All information correct from February 2023.
Holiday entitlement, also known as annual leave is an entitlement almost all workers have. Even if you love your job, everyone deserves a break. Booking time off can feel stressful, especially if you're unsure of what to do or if you don't know your rights. However, having a break is essential to your well being and your work-life balance. You may feel at times that you can't take time off, because of pressures from work, such as deadlines, meetings and other factors. But annual leave is your right, and you're allowed to take time off when you want.
What is Annual Leave?
Depending on your type of contract, your annual leave varies from how much you can take paid time off. Almost all workers are entitled to 5.6 weeks of paid holiday. These include agency workers, workers with irregular hours and workers on zero hour contracts. We will break down what each contract type is entitled too:
Part-time workers (who work three days a week) are entitled to at least 17 days paid annual leave a year.
Full-time workers (who work five days a week) are entitled to at least 28 days of paid annual leave a year.
People who work irregular hours, such as shift work need to calculate their entitlement, but they have a right to paid time off for each hour they work.
What is Holiday Pay?
You're legally entitled to be paid your regular wages while on annual leave. However, if your income varies each week, your holiday allowance will reflect what you have earned on average - this usually is the last 12 weeks that you have worked. You're not entitled to holiday pay if you're self-employed. To request annual leave, you may have to follow certain proceeders. The procedure will vary from workplace to workplace and will also depend on what it says in your contract. You may have to give notice to your manager or HR department before you can request a holiday. Usually, this notice period is as twice as long as the days you want off. For example, for a four days holiday, you will need to have a notice period of eight days before you leave. However, these guidelines will vary per organisation. Make sure to check your contract and see what the done thing is at your company.
What are the Bank Holiday dates?
The Bank Holiday dates for 2021/2022 are as follows;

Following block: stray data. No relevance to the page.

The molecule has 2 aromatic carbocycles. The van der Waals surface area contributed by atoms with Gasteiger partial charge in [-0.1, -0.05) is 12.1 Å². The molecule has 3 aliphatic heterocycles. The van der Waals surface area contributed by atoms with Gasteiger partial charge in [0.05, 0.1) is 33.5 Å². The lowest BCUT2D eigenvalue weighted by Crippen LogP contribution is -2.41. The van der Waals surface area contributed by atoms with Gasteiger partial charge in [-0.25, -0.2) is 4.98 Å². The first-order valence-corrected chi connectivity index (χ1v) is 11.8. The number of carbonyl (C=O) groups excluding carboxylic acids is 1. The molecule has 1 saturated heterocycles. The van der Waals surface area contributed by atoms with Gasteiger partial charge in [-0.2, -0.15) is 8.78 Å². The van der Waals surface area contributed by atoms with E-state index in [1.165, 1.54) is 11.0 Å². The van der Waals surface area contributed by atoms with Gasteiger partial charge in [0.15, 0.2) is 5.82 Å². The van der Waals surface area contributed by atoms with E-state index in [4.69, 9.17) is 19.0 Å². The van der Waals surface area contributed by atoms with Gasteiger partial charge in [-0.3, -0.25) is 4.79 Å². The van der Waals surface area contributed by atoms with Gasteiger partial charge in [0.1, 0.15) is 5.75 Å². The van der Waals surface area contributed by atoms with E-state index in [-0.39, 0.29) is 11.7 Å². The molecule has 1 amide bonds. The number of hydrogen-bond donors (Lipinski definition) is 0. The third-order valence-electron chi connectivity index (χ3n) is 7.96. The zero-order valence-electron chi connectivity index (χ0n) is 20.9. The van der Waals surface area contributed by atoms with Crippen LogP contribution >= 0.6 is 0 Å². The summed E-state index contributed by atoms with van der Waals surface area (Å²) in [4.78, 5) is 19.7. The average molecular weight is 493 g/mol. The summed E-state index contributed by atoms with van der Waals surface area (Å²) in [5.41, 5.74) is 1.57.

- 1 January - Friday - New Years Day
- 2 April- Friday - Good Friday
- 5 April - Monday - Easter Monday
- 3 May - Monday -Early May Bank Holiday
- 31 May - Monday - Spring Bank Holiday
- 30 August - Monday - Summer Bank Holiday
- 27 December - Monday - Christmas Day (Substitute Day)
- 28 December - Tuesday - Boxing Day (Substitute Day)
- 3 January - Monday- New Years Day (Substitute Day)
- 15 April - Friday - Good Friday
- 18 April - Monday - Easter Monday
- 2 May - Monday - Early May Bank Holiday
- 2 June - Thursday - Spring Bank Holiday
- 3 June - Friday - Platinum Jubilee bank holiday
- 29 August - Monday - Summer Bank Holiday
- 26 December - Monday - Boxing Day
- 27 December - Tuesday - Christmas Day (Substitute Day)
By law, your employer doesn't have to give you paid leave on Bank Holidays. There is also no legal right to give you time off for Bank Holidays, though it is common practice to give time off. Employers can require you to work Bank Holidays; however, a good employer will pay you overtime or enhanced time off in lieu as compensation. You should read what your contract says about Bank Holidays to make sure what your rights are.
What is Holiday Accrual?
Some contracts say you need to accrue your holiday entitlement. Accruement means that you need to earn your time off. The more you work, the more you can take off. If you have a particularly mean employer, they may decide that Bank Holidays are also apart of your entitled 5.6 weeks a year off work, too. Unfortunately, there isn't anything you can do about this, especially if it is in your signed contract.
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